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Can American Apparel’s partnership with an LQBTQ coalition help restore its image?

American Apparel has launched a new campaign called ‘Make America Gay Again’ as the troubled fashion brand continues its turn-around journey after a chequered past that has seen a six-year long history of declining sales, controversial ads and a scandal-plagued former chief exec.

In partnership with Human Rights Campaign (HRC) and The Ally Coalition (TAC) the US fashion brand is producing limited-edition t-shirts and tank tops featuring phrases including ‘Make America Gay Again’ and ‘Make America LGBTQ Again’.

Thirty per cent of sales from the campaign will support the Equality Act and the fight to end LGBTQ discrimination. Make America Gay Again will also engage the public with web video content and in-store events featuring notable members of the LGBTQ and Ally community.

Musician Jack Antonoff, who co-founded The Ally Coalition with his sister, fashion designer Rachel Antonoff, said of the campaign: "Rachel and I founded The Ally Coalition to inspire fans to take action for LGBTQ Equality. During a year where LGBTQ rights are being threatened all over the states, everyone is responsible for coming together and challenging these injustices. I'm proud that The Ally Coalition is joining with American Apparel and The Human Rights Campaign to #MakeAmericaGayAgain."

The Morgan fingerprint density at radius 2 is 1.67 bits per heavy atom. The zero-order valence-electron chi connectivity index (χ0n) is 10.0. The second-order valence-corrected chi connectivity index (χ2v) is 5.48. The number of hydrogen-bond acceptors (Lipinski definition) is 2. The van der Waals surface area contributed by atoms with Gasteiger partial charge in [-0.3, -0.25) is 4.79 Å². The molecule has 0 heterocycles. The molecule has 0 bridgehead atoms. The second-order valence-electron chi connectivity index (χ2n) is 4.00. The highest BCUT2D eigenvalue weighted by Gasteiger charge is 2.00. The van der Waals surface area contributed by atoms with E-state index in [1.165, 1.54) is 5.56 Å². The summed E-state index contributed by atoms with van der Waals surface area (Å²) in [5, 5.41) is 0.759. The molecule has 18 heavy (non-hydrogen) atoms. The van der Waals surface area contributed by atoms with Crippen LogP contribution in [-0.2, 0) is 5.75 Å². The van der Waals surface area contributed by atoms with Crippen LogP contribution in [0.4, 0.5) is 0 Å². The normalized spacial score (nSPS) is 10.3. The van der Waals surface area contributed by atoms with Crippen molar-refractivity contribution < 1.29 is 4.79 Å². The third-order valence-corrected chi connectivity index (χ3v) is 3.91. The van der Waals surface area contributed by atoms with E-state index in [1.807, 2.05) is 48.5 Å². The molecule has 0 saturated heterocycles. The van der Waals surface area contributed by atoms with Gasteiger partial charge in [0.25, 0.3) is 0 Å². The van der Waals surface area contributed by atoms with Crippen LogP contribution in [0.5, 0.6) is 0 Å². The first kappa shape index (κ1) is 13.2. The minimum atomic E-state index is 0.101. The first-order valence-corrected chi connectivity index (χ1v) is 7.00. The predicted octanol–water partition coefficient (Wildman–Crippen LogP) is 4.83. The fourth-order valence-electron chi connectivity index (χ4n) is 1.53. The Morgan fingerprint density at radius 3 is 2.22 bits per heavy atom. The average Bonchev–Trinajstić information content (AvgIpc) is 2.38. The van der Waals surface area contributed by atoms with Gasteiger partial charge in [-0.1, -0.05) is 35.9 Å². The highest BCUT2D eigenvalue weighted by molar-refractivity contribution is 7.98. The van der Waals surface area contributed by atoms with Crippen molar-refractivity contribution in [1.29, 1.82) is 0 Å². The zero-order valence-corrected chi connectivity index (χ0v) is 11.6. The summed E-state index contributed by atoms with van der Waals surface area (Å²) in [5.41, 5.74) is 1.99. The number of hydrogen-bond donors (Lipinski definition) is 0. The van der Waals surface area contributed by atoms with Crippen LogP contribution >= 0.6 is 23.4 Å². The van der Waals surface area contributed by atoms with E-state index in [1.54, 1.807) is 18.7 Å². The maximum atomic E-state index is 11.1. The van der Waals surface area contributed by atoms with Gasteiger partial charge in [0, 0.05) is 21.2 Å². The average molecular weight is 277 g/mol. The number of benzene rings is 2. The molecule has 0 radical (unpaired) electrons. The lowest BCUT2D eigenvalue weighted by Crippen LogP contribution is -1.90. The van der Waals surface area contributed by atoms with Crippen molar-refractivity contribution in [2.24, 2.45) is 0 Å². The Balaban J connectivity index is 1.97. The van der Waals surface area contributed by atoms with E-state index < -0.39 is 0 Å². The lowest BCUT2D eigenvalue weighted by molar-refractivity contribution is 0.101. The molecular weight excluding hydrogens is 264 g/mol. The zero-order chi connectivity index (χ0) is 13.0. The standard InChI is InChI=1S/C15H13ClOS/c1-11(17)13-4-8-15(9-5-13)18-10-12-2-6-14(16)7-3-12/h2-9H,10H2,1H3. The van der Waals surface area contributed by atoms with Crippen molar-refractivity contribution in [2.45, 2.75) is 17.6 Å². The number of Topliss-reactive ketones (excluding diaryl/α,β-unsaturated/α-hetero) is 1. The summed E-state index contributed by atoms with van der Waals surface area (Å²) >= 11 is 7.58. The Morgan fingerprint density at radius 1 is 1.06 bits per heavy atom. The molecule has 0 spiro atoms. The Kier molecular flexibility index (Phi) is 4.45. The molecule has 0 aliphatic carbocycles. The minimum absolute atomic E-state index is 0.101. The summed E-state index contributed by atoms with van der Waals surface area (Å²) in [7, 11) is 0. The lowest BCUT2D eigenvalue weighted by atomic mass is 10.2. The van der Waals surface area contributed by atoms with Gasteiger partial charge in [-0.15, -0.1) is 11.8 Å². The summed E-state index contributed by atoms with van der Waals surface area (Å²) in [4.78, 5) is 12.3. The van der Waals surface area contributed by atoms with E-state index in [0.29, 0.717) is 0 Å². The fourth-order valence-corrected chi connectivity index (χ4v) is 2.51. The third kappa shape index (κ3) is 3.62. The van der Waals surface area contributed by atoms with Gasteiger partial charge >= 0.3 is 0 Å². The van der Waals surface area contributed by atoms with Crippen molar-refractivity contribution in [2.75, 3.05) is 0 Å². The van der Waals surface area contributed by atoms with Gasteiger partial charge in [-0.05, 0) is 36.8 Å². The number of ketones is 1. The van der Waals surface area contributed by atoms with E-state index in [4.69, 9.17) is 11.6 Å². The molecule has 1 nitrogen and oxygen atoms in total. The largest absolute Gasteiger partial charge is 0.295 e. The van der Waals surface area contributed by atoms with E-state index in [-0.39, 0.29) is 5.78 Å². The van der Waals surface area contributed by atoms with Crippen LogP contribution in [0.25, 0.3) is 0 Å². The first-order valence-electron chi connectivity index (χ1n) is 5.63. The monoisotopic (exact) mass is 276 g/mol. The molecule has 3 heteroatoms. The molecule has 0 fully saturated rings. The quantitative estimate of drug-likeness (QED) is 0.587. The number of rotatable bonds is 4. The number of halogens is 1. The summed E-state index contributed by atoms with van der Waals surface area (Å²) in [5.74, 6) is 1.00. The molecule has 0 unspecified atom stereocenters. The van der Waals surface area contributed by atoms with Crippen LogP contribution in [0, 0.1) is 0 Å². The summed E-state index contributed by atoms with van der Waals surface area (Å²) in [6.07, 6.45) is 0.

The campaign is the latest in a string of activity in recent months for American Apparel that is focused around social issues, including a campaign to mobilise millennials during the US election season. The #whyvote campaign, which is housed on Instagram, encourages consumers to share visual content and vote, and kicked off with a short film that depicts issues such as gender equality, domestic production, immigration reform and LGBT rights. The retailer is also running a crowd sourcing campaign named Made in America to find accessories to sell in its retail and online stores.

Once a vanguard of style among its teen fans, American Apparel was the epitome of edgy with its preppy fashion, affinity for spandex garments and provocative ad campaigns. But since 2009, the last year it turned a profit, American Apparel has slowly been drowning, and has struggled to remain relevant to its millennial audience as it competes with fast fashion brands such as H&M and Forever 21.

American Apparel brought in new CEO, Paula Schneider to replace ousted founder Dov Charney, in January 2015 who promised to turn the brand from ‘chaotic to iconic’.